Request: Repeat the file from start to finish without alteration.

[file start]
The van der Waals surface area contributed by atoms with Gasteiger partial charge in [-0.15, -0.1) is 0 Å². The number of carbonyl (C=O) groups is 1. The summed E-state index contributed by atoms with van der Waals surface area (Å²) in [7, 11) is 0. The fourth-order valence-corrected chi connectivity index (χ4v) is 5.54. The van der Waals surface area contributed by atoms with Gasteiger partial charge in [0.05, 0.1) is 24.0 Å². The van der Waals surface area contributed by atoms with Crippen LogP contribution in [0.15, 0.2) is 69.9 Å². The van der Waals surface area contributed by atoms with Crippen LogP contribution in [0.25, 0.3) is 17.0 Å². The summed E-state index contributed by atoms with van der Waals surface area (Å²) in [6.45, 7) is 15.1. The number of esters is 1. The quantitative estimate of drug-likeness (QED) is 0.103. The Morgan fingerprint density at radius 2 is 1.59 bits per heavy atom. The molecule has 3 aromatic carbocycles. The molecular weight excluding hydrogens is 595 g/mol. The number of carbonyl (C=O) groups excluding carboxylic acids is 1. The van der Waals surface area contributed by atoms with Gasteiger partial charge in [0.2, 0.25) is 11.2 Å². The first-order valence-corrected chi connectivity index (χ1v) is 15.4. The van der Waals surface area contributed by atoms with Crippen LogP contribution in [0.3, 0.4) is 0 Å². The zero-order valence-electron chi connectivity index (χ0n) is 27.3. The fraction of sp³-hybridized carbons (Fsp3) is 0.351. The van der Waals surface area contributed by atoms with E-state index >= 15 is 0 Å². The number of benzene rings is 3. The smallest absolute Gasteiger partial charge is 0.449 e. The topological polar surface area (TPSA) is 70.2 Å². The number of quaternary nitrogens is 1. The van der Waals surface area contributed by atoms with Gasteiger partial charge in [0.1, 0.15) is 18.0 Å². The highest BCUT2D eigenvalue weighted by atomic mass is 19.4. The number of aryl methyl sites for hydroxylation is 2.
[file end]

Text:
The van der Waals surface area contributed by atoms with Gasteiger partial charge in [-0.15, -0.1) is 0 Å². The number of carbonyl (C=O) groups is 1. The summed E-state index contributed by atoms with van der Waals surface area (Å²) in [7, 11) is 0. The fourth-order valence-corrected chi connectivity index (χ4v) is 5.54. The van der Waals surface area contributed by atoms with Gasteiger partial charge in [0.05, 0.1) is 24.0 Å². The van der Waals surface area contributed by atoms with Crippen LogP contribution in [0.15, 0.2) is 69.9 Å². The van der Waals surface area contributed by atoms with Crippen LogP contribution in [0.25, 0.3) is 17.0 Å². The summed E-state index contributed by atoms with van der Waals surface area (Å²) in [6.45, 7) is 15.1. The number of esters is 1. The quantitative estimate of drug-likeness (QED) is 0.103. The Morgan fingerprint density at radius 2 is 1.59 bits per heavy atom. The molecule has 3 aromatic carbocycles. The molecular weight excluding hydrogens is 595 g/mol. The number of carbonyl (C=O) groups excluding carboxylic acids is 1. The van der Waals surface area contributed by atoms with Gasteiger partial charge in [0.2, 0.25) is 11.2 Å². The first-order valence-corrected chi connectivity index (χ1v) is 15.4. The van der Waals surface area contributed by atoms with Crippen LogP contribution in [0.3, 0.4) is 0 Å². The zero-order valence-electron chi connectivity index (χ0n) is 27.3. The fraction of sp³-hybridized carbons (Fsp3) is 0.351. The van der Waals surface area contributed by atoms with E-state index >= 15 is 0 Å². The number of benzene rings is 3. The smallest absolute Gasteiger partial charge is 0.449 e. The topological polar surface area (TPSA) is 70.2 Å². The number of quaternary nitrogens is 1. The van der Waals surface area contributed by atoms with Gasteiger partial charge in [0.1, 0.15) is 18.0 Å². The highest BCUT2D eigenvalue weighted by atomic mass is 19.4. The number of aryl methyl sites for hydroxylation is 2.